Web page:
List of Major League Baseball career ERA leaders

In baseball statistics, earned run average (ERA) is the mean of earned runs given up by a pitcher per nine innings pitched (i.e. the traditional length of a game). It is determined by dividing the number of earned runs allowed by the number of innings pitched and multiplying by nine. Runs resulting from defensive errors (including pitchers' defensive errors) are recorded as unearned runs and are not used to determine ERA.

This is a list of the top 100 players in career earned run average, who have thrown at least 1,000 innings.

Ed Walsh holds the MLB earned run average record with a 1.816. Addie Joss (1.887) and Jim Devlin (1.896) are the only other pitchers with a career earned run average under 2.000.

Ed Walsh pitching
Ed Walsh, the career leader in earned run average.


Rank Rank amongst leaders in career earned run average. A blank field indicates a tie.
Player Name of player.
ERA Total career earned run average.
* denotes elected to National Baseball Hall of Fame.
Bold denotes active player.[a]


20140919 Clayton Kershaw windup during 20th victory in 2014
Clayton Kershaw, the active leader and 30th all-time in career earned run average.
  • Stats updated as of July 16, 2019.
Rank Player ERA
1 Ed Walsh * 1.816
2 Addie Joss * 1.887
3 Jim Devlin 1.896
4 Jack Pfiester 2.024
5 Smoky Joe Wood 2.033
6 Mordecai Brown * 2.057
7 John Montgomery Ward * 2.099
8 Christy Mathewson * 2.133
Al Spalding * 2.133
10 Tommy Bond 2.138
11 Rube Waddell * 2.161
12 Walter Johnson * 2.167
13 Mariano Rivera * 2.209
14 Jake Weimer 2.231
15 Orval Overall 2.233
16 Will White 2.276
17 Babe Ruth * 2.277
18 Ed Reulbach 2.284
19 Jim Scott 2.298
20 Reb Russell 2.334
21 Andy Coakley 2.350
Eddie Plank * 2.350
23 Larry Corcoran 2.355
24 Eddie Cicotte 2.380
25 George McQuillan 2.381
26 Ed Killian 2.382
27 Doc White 2.391
28 Harry Coveleski 2.394
29 Carl Lundgren 2.417
30 Clayton Kershaw 2.420
31 Nap Rucker 2.421
32 Candy Cummings * 2.424
33 Jeff Tesreau 2.428
34 Joe Benz 2.429
35 Jim McCormick 2.431
36 George Bradley 2.434
37 Terry Larkin 2.455
38 Chief Bender * 2.455
39 Hooks Wiltse 2.471
40 Sam Leever 2.473
Lefty Leifield 2.473
42 Hippo Vaughn 2.486
43 Bob Ewing 2.492
44 Cy Morgan 2.509
45 Ray Collins 2.513
46 Hoyt Wilhelm * 2.523
47 Lew Richie 2.536
48 Noodles Hahn 2.546
49 George Zettlein 2.547
50 Frank Owen 2.552
Rank Player ERA
51 Grover Cleveland Alexander * 2.560
52 Slim Sallee 2.564
53 Deacon Phillippe 2.586
54 Russ Ford 2.590
55 Frank Smith 2.593
56 Ed Siever 2.598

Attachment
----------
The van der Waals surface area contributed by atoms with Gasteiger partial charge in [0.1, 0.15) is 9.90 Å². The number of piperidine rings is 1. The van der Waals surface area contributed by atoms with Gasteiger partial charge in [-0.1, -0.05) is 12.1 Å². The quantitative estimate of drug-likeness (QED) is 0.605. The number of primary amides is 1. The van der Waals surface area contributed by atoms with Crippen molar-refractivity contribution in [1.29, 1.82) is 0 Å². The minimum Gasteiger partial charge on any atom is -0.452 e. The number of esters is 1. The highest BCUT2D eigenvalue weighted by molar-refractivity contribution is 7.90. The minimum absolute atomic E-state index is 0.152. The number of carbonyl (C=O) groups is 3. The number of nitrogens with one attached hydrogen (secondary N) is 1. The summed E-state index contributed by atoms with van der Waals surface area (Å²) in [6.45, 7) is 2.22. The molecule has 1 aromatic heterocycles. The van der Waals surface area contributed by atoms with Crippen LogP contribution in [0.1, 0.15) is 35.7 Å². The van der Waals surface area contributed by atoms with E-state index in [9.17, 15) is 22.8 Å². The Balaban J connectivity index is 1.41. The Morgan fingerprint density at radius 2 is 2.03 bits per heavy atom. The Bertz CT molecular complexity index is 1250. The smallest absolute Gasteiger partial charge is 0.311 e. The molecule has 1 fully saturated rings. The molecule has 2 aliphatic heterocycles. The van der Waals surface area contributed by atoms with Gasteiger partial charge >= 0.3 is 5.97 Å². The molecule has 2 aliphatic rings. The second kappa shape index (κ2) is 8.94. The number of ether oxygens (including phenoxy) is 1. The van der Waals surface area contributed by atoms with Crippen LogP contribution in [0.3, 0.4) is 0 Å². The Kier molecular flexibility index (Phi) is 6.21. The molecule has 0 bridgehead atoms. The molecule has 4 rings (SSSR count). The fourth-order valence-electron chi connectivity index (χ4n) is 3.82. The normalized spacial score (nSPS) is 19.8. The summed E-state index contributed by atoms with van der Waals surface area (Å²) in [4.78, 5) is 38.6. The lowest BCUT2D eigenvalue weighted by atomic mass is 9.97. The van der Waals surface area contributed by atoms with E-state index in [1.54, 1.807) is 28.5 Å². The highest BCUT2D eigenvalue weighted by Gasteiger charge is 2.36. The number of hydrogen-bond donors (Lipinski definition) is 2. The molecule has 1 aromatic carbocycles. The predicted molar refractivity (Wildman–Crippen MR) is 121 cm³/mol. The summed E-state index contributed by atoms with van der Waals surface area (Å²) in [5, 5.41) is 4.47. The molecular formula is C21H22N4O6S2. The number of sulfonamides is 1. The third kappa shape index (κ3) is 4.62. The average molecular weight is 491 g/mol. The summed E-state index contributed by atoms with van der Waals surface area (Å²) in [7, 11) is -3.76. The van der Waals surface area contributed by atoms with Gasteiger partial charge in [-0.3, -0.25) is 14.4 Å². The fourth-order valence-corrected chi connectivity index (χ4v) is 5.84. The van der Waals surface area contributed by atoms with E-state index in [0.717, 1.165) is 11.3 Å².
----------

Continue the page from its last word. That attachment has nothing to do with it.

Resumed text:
57 Bob Rhoads 2.612
58 Cherokee Fisher 2.613
59 Fred Glade 2.618
60 Tim Keefe * 2.627
Cy Young * 2.627
62 Vic Willis * 2.628
63 Red Ames 2.629
64 Barney Pelty 2.632
65 Claude Hendrix 2.649
66 Jack Taylor 2.653
67 Joe McGinnity 2.657
Dick Rudolph 2.657
69 Pete Schneider 2.663
70 Nick Altrock 2.669
Carl Weilman 2.669
72 Charlie Ferguson 2.674
73 Charles Radbourn * 2.678
74 Johnny Lush 2.680
75 Cy Falkenberg 2.682
76 Jack Chesbro * 2.684
77 Fred Toney 2.689
78 Bill Donovan 2.690
79 Larry Cheney 2.698
80 Vean Gregg 2.701
81 Dick McBride 2.706
82 Mickey Welch * 2.712
83 Ned Garvin 2.718
84 Bob Wicker 2.726
85 Fred Goldsmith 2.729
86 Nick Cullop 2.733
87 Harry Howell 2.738
88 Whitey Ford * 2.745
89 Dummy Taylor 2.747
90 Howie Camnitz 2.749
Roy Patterson 2.749
92 Babe Adams 2.755
93 Dutch Leonard 2.759
94 Dan Quisenberry 2.759
95 Sandy Koufax * 2.761
96 Jeff Pfeffer 2.774
97 Al Demaree 2.775
Earl Moore 2.775
99 Jack Coombs 2.781
100 Ed Karger 2.787

See also


  1. ^ A player is considered inactive if he has announced his retirement or not played for a full season.


Bob Caruthers

Robert Lee Caruthers (January 5, 1864 – August 5, 1911), nicknamed "Parisian Bob", was an American right-handed pitcher and right fielder in Major League Baseball who played primarily for the St. Louis Browns and Brooklyn Bridegrooms. The star pitcher on five league champions in a ten-year career, he was the top pitcher in the American Association, leading that league in wins and shutouts twice each, winning percentage three times, and earned run average once. His 175 wins in the Association were the second most of any pitcher, and his league ERA of 2.62 was the lowest of any pitcher with at least 2,000 innings in the league; he was also the only pitcher to have 40-win seasons for two different Association teams. His career winning percentage was the highest of any pitcher prior to 1950 with at least 250 decisions; some sources recognize him as having compiled the highest winning percentage of any pitcher with at least 200 decisions (and retired as of 2006) in major league history.

Bobby Mathews

Robert T. Mathews (November 21, 1851 – April 17, 1898) was an American right-handed professional baseball pitcher who played in the National Association of Professional Base Ball Players, the National League of Major League Baseball and the American Association for twenty years beginning in the late 1860s. He is credited as being one of the inventors of the spitball pitch, which was rediscovered or reintroduced to the major leagues after he died. He is also credited with the first legal pitch which broke away from the batter. He is listed at 5 feet 5 inches tall and 140 pounds, which is small for a pro athlete even in his time, when the average height of an American male in the mid-19th century was 5 feet 7 & 1/4 inches tall.

Candy Cummings

William Arthur "Candy" Cummings (October 18, 1848 – May 16, 1924) was an American professional baseball player. He played as a pitcher in the National Association and National League. Cummings is widely credited with inventing the curveball. He was elected to the Baseball Hall of Fame in 1939.

Carl Lundgren

Carl Leonard "Lundy" Lundgren (February 16, 1880 – August 21, 1934) was an American baseball and football player and coach.